An Interview of B.S. Nagesh -Managing Director , Shoppers Stop

Tuesday, November 27, 2007






In the retail industry, the winner doesn’t take all.

BS Nagesh
customer care associate and managing director, Shoppers’ Stop




Q. Let’s start at the very beginning. From a single store in Andheri, Mumbai, to 19 stores across India, how has the Shoppers’ Stop journey been? When Shoppers’ Stop was started, did you expect it to become the national network it is today?

A. Quite frankly, no, at that point, I didn’t anticipate that it would become this big! Before joining Shoppers’ Stop, I was managing around 128 stores for the footwear chain, Carona. Back then, my vision was that instead of running over 100 stores measuring 50,000 square feet in all, why not run one store, measuring the same? This is how I joined the Rahejas.

The Rahejas had a property which they wanted to make commercially viable. The group saw an opportunity in retail, which is how Shoppers’ Stop came into being. At that point, I really didn’t have much clue on how to run a departmental store! I just went with what I learnt from books and newspapers and relied on the Rahejas’ knowledge on international retailing.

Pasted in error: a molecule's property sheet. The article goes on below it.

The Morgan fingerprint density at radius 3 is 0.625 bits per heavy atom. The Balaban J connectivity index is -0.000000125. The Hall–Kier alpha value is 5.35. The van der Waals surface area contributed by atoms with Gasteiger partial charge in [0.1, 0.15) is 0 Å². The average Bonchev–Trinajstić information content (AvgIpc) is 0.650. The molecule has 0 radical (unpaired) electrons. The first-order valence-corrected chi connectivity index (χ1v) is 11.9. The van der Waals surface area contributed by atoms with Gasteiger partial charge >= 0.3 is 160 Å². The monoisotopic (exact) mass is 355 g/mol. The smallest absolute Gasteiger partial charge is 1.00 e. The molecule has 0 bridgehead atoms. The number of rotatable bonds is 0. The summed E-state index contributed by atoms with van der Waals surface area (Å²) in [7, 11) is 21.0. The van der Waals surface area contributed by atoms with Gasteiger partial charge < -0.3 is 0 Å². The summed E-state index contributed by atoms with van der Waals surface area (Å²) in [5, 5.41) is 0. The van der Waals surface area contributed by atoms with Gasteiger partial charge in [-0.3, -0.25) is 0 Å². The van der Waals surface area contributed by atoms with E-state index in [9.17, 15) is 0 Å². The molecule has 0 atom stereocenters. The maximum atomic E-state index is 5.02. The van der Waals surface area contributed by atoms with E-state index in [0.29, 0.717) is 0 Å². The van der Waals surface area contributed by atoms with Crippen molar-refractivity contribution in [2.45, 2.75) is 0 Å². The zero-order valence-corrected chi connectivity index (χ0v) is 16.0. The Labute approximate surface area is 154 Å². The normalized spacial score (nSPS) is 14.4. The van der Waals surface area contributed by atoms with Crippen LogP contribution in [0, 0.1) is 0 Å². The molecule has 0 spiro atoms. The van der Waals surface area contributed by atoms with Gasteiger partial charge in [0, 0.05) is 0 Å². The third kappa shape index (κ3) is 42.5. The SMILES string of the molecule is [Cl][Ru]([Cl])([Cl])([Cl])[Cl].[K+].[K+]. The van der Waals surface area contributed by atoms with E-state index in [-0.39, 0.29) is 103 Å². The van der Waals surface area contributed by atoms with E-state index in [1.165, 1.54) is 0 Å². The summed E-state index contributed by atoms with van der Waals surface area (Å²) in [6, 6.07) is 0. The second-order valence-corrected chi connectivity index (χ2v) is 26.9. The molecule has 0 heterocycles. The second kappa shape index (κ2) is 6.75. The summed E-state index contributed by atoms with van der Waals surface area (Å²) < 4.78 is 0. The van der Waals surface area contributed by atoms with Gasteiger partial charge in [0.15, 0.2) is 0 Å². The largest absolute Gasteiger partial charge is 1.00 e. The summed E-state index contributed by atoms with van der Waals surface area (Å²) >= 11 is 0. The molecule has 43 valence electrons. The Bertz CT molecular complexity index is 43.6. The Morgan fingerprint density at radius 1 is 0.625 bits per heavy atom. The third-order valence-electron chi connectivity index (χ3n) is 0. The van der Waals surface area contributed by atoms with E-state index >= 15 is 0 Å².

Towards the end of 1995, we opened our second store. Till then, we didn’t have any national vision. That vision was formed only around 1996-98, which is when we opened our Hyderabad store. Only after 1998 did we go in for a national presence.

"When we started Shoppers’ Stop, everything was a challenge! Retail was only an art then; the science of retail, which we see today,
was completely lacking."


Q. Shoppers’ Stop was started at a time when organised retail was in its infancy. What were the challenges before you then?

A. Oh, everything was a challenge then! (Laughs) Today, when one talks of retail, people say, ‘Yes, but…’, while back then, the situation was ‘If…, but…’.

At that time, 99 per cent of Mumbai’s retailers were Kutchis (Gujaratis hailing from Kutch), while the largest retailer in the city was Akbarally’s. So, the belief that a professional could run a retail business was largely perceived as a case of ‘suitwala dukan chalayega’. There was nothing like store planning or organised layouts. Retail was only an art then; the science of retail, which we see today, was completely lacking.